GPC Wales has been lobbying Welsh Government regarding last man standing liabilities
and written formally to Vaughan Gething regarding this.

GPC Wales highlighted the following issues:

When a partner(s) leaves the practice, business related liabilities such as lease
responsibilities, mortgage loans and employers TUPE responsibilities transfer to
the remaining partner(s). In some circumstances, we have seen a single partner
sometimes of retirement age, sometimes much younger, being left holding full
business liability.
The fear of this outcome can lead to a succession of resignations driven by both
workload pressures and fear of being left with sole responsibility for business
liabilities of a size that would be individually crippling.
A practice that was once stable can destabilise within a matter of months, or for
a small or rural practice, a matter of weeks, with for example retirements
following unexpected sickness and new recruitment to practices is frequently
unsuccessful in the current climate.
The repercussions and implications on both a personal and professional level for
GPs are potentially catastrophic with some cases experiencing severe financial
Our strong view that LHBs need to take more ownership of the strategic
decisions they make.
When strategic premises decisions are made the HBs are in effect saying that a
given set of infrastructure is needed to discharge the LHB’s responsibility to
provide universally available primary care in that area. These strategic decisions,
allowing for minor local tweaking, would also lead one to conclude that a given
level of clinical and administrative staff is needed to support that provision.
If this were accepted, we would argue that whilst nearly seventy years
experience suggests that the independent contractor model is the most efficient
way of providing that care, if the current financial, contractual and manpower
environment makes that impossible it should not alter the need for the staff and
buildings to provide it. In addition, we believe that the HB should also commit to
covering TUPE for the practice staff.
 Need for a range of solutions to be put in place to support the recovery and
stability of a practice following the loss of a partner(s) which will need to be
flexible and appropriate to the context of the practice.

These solutions could include:

1) LHBs underwriting new premises leases (or increasingly rarely GP practices
personal investment in premises) and
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2) LHBs underwrite the staff employment within those premises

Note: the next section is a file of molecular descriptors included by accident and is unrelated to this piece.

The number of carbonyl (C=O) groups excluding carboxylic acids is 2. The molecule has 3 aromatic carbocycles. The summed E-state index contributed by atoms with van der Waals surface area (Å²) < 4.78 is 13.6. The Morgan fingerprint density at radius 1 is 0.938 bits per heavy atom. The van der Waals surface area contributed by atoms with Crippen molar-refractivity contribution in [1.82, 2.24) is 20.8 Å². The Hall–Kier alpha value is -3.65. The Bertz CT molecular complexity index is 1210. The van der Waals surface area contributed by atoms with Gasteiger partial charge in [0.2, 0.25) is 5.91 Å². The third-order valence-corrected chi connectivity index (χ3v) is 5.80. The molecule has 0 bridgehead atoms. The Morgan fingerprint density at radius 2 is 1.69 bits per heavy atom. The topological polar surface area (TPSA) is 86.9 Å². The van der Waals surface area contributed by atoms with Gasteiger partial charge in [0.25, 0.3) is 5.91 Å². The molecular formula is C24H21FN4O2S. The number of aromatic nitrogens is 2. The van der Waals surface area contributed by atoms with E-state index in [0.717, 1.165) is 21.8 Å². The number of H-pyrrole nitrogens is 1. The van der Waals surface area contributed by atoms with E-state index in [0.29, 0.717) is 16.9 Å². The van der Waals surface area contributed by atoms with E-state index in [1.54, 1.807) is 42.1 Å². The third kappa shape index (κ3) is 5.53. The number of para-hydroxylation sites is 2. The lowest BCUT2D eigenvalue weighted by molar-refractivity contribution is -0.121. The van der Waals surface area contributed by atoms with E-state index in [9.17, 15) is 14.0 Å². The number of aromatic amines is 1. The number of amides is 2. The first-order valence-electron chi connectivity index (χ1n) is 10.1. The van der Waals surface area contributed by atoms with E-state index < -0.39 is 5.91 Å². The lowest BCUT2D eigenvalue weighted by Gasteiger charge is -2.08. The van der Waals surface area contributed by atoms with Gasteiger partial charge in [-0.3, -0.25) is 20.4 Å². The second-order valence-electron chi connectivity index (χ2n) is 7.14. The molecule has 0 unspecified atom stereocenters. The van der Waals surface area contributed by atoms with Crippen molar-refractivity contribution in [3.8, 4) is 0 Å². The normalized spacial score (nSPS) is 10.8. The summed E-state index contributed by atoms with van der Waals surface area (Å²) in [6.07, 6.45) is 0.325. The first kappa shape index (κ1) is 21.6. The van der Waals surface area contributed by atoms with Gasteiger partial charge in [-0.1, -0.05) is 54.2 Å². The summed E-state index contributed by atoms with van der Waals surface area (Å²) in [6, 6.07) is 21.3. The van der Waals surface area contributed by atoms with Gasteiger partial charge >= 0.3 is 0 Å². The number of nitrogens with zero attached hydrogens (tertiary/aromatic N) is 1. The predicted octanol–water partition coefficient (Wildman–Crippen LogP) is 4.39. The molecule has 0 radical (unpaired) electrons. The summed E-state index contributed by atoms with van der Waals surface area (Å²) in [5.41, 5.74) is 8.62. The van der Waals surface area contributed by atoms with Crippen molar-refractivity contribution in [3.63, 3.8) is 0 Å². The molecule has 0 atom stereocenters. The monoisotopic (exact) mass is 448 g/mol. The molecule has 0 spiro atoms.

3) Consideration to exploring whether solutions in other nations would work in a
Wales context e.g. the Republic of Ireland’s Department of Health acts as head
lease holder and sublets premises to general practices for a period of 5/10
years, mitigating risks for GPs. England is currently exploring Limited Liability
Partnerships, a step which provides means of legally separating the person from
the business liabilities.
These issues are having a significant negative effect on the sustainability of
General Practice in Wales and this will only worsen without effective solutions
being urgently put in place.

The response from Welsh Government:

They recognise the problem – that is a start.
There is already in place the ability within Wales for Health Boards to seek
consent to obtain a lease under the NHS Wales Act (2006) and this has already
been used in Briton Ferry and Brynmawr.
Their belief that the approach from Health Boards to premises lease issues,
whether new or historic, can include:
1. Working with practices and providing letter of comfort detailing the
approach to sustainability in the event of “last man standing”
2. Taking the head lease in the case of a managed practice
3. Taking the head lease for a period whilst practice sustainability solutions
are put in place and then the lease assigned over to the practice
4. Taking the head lease and subletting this to the practice for a term of
5/10 years or such agreed between both parties.
These options need to be considered within the premises estates strategy
including the need for robust infrastructure to deliver local primary care.

The solution needs to be dependent on the individualised circumstances,
business and GMS planning between the practices and the Health Boards -
Welsh Government would recommend early discussions where a practice is
concerned about “last man standing” liabilities.

 In addition, Welsh Government confirmed that they are committed to delivering
care closer to the patients home and prioritising further investment in primary
and community care infrastructure.

What this means:

There is the ability for Health Boards to take on and provide solutions to the
problems that are being experienced across Wales – we need to highlight these
to the profession.
GPC Wales will put this in a newsletter but it would be worth LMCs
disseminating this to practices as it will bring some assurances

More is needed – we will be pursuing this both within the contract negotiations
(e.g. additional investment directly into practices, reducing workload pressures
etc that may well help with recruitment challenges around partnership and GP
practice employed salaried GPs) and also measures to address issues that fall
outside of the parameter for contractual negotiations.

Charlotte Jones
Sept 2016